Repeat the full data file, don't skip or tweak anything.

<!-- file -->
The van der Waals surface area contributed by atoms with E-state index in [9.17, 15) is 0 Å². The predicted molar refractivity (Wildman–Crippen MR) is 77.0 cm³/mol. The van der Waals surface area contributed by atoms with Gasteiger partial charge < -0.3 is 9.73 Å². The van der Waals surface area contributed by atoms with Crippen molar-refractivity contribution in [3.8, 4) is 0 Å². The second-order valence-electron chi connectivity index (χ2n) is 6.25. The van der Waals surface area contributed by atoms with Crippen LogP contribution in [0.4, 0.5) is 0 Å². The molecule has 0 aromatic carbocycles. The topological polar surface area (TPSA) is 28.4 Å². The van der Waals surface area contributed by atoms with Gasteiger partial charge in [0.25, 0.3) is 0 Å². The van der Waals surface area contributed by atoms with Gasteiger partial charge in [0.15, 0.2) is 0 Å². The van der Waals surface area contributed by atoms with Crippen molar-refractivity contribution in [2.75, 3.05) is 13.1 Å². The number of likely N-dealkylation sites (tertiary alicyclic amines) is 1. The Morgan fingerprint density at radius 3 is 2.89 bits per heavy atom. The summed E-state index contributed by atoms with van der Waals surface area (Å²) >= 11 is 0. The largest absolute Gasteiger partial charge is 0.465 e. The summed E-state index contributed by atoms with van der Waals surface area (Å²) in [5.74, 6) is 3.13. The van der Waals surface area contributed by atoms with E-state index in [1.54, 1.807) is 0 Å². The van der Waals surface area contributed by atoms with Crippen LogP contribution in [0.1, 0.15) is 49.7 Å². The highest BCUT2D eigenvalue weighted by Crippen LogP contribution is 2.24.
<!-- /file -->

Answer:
The van der Waals surface area contributed by atoms with E-state index in [9.17, 15) is 0 Å². The predicted molar refractivity (Wildman–Crippen MR) is 77.0 cm³/mol. The van der Waals surface area contributed by atoms with Gasteiger partial charge < -0.3 is 9.73 Å². The van der Waals surface area contributed by atoms with Crippen molar-refractivity contribution in [3.8, 4) is 0 Å². The second-order valence-electron chi connectivity index (χ2n) is 6.25. The van der Waals surface area contributed by atoms with Crippen LogP contribution in [0.4, 0.5) is 0 Å². The molecule has 0 aromatic carbocycles. The topological polar surface area (TPSA) is 28.4 Å². The van der Waals surface area contributed by atoms with Gasteiger partial charge in [0.25, 0.3) is 0 Å². The van der Waals surface area contributed by atoms with Gasteiger partial charge in [0.15, 0.2) is 0 Å². The van der Waals surface area contributed by atoms with Crippen molar-refractivity contribution in [2.75, 3.05) is 13.1 Å². The number of likely N-dealkylation sites (tertiary alicyclic amines) is 1. The Morgan fingerprint density at radius 3 is 2.89 bits per heavy atom. The summed E-state index contributed by atoms with van der Waals surface area (Å²) >= 11 is 0. The largest absolute Gasteiger partial charge is 0.465 e. The summed E-state index contributed by atoms with van der Waals surface area (Å²) in [5.74, 6) is 3.13. The van der Waals surface area contributed by atoms with E-state index in [1.54, 1.807) is 0 Å². The van der Waals surface area contributed by atoms with Crippen LogP contribution in [0.1, 0.15) is 49.7 Å². The highest BCUT2D eigenvalue weighted by Crippen LogP contribution is 2.24.